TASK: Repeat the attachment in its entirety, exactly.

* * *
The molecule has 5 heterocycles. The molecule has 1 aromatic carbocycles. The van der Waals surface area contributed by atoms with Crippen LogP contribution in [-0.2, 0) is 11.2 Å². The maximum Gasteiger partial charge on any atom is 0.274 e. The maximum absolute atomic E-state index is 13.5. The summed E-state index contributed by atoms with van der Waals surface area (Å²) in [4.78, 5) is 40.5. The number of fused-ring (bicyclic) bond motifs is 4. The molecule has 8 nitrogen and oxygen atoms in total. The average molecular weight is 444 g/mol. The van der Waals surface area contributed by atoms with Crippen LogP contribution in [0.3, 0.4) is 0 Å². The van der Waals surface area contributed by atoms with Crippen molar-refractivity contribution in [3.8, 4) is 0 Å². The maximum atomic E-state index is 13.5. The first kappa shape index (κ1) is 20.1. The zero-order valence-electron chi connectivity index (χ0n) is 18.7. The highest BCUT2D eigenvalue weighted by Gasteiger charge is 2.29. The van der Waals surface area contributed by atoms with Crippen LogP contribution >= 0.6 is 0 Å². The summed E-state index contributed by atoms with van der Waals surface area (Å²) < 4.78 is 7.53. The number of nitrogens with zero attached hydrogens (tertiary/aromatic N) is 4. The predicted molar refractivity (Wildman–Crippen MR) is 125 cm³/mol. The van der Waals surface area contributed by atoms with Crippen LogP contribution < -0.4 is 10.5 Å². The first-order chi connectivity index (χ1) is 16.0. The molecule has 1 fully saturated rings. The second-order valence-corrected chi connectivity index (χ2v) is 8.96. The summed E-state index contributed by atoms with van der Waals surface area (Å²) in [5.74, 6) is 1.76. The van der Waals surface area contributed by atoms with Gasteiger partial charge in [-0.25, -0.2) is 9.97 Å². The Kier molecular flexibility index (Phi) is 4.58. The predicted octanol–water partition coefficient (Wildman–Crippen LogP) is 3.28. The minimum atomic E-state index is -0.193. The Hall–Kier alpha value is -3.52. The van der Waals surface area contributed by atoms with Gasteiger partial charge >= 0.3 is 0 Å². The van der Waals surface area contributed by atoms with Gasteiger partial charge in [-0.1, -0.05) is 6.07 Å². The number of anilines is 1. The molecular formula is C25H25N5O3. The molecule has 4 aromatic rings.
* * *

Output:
The molecule has 5 heterocycles. The molecule has 1 aromatic carbocycles. The van der Waals surface area contributed by atoms with Crippen LogP contribution in [-0.2, 0) is 11.2 Å². The maximum Gasteiger partial charge on any atom is 0.274 e. The maximum absolute atomic E-state index is 13.5. The summed E-state index contributed by atoms with van der Waals surface area (Å²) in [4.78, 5) is 40.5. The number of fused-ring (bicyclic) bond motifs is 4. The molecule has 8 nitrogen and oxygen atoms in total. The average molecular weight is 444 g/mol. The van der Waals surface area contributed by atoms with Crippen LogP contribution in [0.3, 0.4) is 0 Å². The van der Waals surface area contributed by atoms with Crippen molar-refractivity contribution in [3.8, 4) is 0 Å². The maximum atomic E-state index is 13.5. The first kappa shape index (κ1) is 20.1. The zero-order valence-electron chi connectivity index (χ0n) is 18.7. The highest BCUT2D eigenvalue weighted by Gasteiger charge is 2.29. The van der Waals surface area contributed by atoms with Crippen LogP contribution >= 0.6 is 0 Å². The summed E-state index contributed by atoms with van der Waals surface area (Å²) < 4.78 is 7.53. The number of nitrogens with zero attached hydrogens (tertiary/aromatic N) is 4. The predicted molar refractivity (Wildman–Crippen MR) is 125 cm³/mol. The van der Waals surface area contributed by atoms with Crippen LogP contribution < -0.4 is 10.5 Å². The first-order chi connectivity index (χ1) is 16.0. The molecule has 1 fully saturated rings. The second-order valence-corrected chi connectivity index (χ2v) is 8.96. The summed E-state index contributed by atoms with van der Waals surface area (Å²) in [5.74, 6) is 1.76. The van der Waals surface area contributed by atoms with Gasteiger partial charge in [-0.25, -0.2) is 9.97 Å². The Kier molecular flexibility index (Phi) is 4.58. The predicted octanol–water partition coefficient (Wildman–Crippen LogP) is 3.28. The minimum atomic E-state index is -0.193. The Hall–Kier alpha value is -3.52. The van der Waals surface area contributed by atoms with Gasteiger partial charge >= 0.3 is 0 Å². The van der Waals surface area contributed by atoms with Gasteiger partial charge in [-0.1, -0.05) is 6.07 Å². The number of anilines is 1. The molecular formula is C25H25N5O3. The molecule has 4 aromatic rings.